Saturday, January 12, 2013

Saturday, January 5, 2013

The Secrets of Adoption

I hesitate to share about how difficult adoption truly is.  I don't want to run off future parents.  On the other hand, if anyone had told me how awful the whole process would be, I doubt I'd have believed him.

I didn't know there was such a thing as Post-Adoption Depression.  Everyone knows about Postpartum Depression; there are hormonal reasons for that.  But did you know that PAD is also common?  And not only when you've just taken in the newly-minted member(s) of your family; I have experienced PAD after both adoptions were finalized -- years after the children came to live with me.

I didn't understand that I will never be "enough" for my kids.  There will always be a hunger in them for their first parents.  Not only do I have to be okay with them longing for moms who are no longer in the picture, I also have to learn to be okay with the fact that I can never "fix" this for them.  I cannot heal this pain.  Barring a miraculous healing, there will always be an ache in them, similar to the constant, unwavering homesickness I feel as an adult missionary kid.

I didn't realize that I could love my child without feeling loving toward her.  The first one came so tiny and sweet, sleeping well, eating well, snuggling up on my lap to drink his milk cup, I fell in love immediately.  (Well, immediately after the first day when I formally apologized to him for having to change his diaper and wipe "down there".)  Then my heart was ripped to shreds when he went back to his bio mom.  So when the next one came along, I guarded my heart a little more.  And she was tough!  Loud shrieking all hours of day and night.  The only word she deigned to speak was "NO!".  She did not want to cuddle or be comforted.  It's like raising a miniature version of my big sister.  When she went back, it was a relief for a few weeks.

Now she's mine officially and permanently, and I find I have to deliberately give myself permission to feel loving towards her.  I've come to realize that although I don't feel the warm fuzzies toward her as often, I do love her, and those feelings will come in time.  I think the best analogy of this is of an arranged marriage: you get into the marriage and then work toward building love and trust.

I didn't believe that after working so hard and long to adopt these little cherubs, there would be days when I would wish I could call their case workers and send them back!  Come to find out, every mother thinks that at some point.  Maybe we are a normal family.

Monday, December 24, 2012

I Hate Christmas as an Adoptive Family

Here's why:

One child has doting grandparents on both sides who spoil the child rotten with toys and with clothing beyond what one child can possibly wear in a year.  (Three brand-new coats within two months.)

The other child has... no one.

So I end up taking back the presents I bought for one child in order to buy more for the other to balance things out.  And I spend the week after Christmas taking things away from the first child who has turned into a raging brat.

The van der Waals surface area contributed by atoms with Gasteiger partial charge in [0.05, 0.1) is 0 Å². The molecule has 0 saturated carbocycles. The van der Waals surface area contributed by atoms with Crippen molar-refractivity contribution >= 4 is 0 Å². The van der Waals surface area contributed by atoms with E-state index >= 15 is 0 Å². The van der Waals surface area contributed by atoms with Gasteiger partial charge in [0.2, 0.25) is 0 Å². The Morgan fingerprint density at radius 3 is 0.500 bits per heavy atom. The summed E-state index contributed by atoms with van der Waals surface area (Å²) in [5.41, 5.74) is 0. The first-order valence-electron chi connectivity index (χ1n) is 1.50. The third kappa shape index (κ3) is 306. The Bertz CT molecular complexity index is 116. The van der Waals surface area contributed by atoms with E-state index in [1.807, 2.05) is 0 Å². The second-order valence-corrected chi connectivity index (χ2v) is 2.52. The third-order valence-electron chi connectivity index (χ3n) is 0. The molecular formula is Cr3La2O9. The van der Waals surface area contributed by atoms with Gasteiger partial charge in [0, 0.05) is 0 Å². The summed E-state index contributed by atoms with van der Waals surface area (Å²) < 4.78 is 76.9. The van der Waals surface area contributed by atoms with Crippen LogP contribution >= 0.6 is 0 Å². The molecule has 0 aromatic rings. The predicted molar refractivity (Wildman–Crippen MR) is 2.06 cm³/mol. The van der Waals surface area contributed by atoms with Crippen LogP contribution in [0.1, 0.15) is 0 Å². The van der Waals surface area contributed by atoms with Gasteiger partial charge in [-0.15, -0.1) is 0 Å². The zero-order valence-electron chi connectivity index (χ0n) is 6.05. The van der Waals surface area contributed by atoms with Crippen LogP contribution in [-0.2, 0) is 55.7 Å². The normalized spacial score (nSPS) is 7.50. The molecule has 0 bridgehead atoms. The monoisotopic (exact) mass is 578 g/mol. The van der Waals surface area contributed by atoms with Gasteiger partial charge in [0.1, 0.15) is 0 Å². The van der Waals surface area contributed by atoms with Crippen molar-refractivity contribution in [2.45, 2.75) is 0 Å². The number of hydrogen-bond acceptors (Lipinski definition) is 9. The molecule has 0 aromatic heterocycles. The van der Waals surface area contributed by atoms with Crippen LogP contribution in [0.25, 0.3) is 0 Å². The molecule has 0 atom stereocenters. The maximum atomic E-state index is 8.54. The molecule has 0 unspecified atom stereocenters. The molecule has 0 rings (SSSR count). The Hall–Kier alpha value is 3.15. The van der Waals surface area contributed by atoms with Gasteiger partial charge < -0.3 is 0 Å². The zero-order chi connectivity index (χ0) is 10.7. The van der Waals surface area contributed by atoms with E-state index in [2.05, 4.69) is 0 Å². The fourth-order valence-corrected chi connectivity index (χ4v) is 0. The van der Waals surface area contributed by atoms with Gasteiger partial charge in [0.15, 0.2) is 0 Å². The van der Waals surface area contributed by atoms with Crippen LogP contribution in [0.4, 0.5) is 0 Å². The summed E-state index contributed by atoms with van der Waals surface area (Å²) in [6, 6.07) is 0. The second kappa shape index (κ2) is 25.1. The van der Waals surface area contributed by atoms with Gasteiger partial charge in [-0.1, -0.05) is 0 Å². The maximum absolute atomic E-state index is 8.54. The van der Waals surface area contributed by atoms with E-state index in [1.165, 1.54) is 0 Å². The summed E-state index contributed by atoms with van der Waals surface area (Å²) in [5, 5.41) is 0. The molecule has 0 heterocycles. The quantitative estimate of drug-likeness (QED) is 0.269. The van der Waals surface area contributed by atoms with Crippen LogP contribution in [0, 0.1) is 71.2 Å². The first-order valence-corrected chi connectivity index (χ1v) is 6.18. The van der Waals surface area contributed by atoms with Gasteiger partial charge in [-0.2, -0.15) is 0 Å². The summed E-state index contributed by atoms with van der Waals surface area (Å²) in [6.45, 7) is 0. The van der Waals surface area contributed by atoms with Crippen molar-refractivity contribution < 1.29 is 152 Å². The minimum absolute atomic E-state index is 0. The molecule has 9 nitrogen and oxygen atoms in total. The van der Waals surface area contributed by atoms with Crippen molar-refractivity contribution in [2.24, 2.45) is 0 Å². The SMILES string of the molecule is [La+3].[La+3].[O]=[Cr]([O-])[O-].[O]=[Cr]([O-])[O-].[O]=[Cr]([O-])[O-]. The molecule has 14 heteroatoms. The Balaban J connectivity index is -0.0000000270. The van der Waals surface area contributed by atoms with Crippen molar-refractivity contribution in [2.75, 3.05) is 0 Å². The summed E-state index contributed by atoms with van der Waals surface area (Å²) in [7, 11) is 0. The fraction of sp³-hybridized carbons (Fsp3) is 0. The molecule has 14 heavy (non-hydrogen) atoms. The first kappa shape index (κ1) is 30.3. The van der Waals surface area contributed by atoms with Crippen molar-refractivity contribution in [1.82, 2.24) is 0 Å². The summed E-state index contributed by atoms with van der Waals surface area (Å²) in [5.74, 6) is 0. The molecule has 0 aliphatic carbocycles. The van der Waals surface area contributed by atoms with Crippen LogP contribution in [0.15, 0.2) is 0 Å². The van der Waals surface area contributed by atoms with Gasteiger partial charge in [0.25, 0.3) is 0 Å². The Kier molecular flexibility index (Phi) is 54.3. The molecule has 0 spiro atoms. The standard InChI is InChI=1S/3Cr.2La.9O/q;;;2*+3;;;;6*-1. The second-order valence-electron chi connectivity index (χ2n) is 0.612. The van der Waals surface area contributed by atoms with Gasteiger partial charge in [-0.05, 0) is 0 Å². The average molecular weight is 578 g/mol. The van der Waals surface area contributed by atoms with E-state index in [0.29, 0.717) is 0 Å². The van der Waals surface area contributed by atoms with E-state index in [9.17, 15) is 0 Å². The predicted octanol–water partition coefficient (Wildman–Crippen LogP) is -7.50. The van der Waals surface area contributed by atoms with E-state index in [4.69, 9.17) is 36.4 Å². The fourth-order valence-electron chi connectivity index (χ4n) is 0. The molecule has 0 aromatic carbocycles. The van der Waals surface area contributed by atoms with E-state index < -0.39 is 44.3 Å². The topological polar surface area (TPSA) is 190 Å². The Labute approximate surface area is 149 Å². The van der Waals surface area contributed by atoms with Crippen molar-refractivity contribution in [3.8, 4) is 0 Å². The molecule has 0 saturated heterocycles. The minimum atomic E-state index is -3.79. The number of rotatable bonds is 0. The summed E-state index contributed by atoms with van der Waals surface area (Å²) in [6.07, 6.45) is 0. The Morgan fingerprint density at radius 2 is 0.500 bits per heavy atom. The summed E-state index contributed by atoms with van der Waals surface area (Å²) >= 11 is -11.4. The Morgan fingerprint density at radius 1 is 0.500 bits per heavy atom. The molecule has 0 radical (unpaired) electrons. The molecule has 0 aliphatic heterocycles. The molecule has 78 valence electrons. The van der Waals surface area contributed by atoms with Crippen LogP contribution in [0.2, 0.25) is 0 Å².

Then, with myriads of extended families (my own, as well as theirs) I cannot keep everyone connected and happy during the holidays.  My school break ends up getting so carved up that I never get to spend time with my own small children building our own traditions.  I love all the extended families.  And I love all the half-siblings my children have.  But I can't please any of them.  I'm seriously considering going abroad for the holidays next year -- and not telling anyone!

Plus also (as Junie B. Jones would say), Christmas is all about family, and babies, and perfection.  And my little family is cobbled together from odds and ends.  Some very odd bits.  And loose, ragged ends.  And the complete inequality between the two children only emphasizes again that these children -- in spite of paperwork -- are not really mine.  And I am not really their real mom.

Merry Christmas.

Sunday, April 1, 2012

Reasons NOT to do foster care

I keep hearing these from people who know I do foster care:
  1. We're a really busy family right now.  Maybe later...  Later, after these kids age out of the system and produce more kids into the system.
  2. I don't think I could ever give them up again!  So let's deny them that love now in order to protect ourselves from the pain.
  3. Don't they come with a lot of problems?  Yes.  Some do.  Some don't.
  4. I don't think we can afford another child.  They mostly are self-supporting, for one thing.  For another, what is a child's soul worth?
  5. Our family is complete now.  We don't need another one.  But a child may need you.
  6. We don't have a big enough house or car for another child.  This is tricky.  A car can only hold so many car seats.  But children can share rooms.
  7. I have to consider my own children.  I agree; protect your own children.  But taking in children carefully might build your children's compassion and character.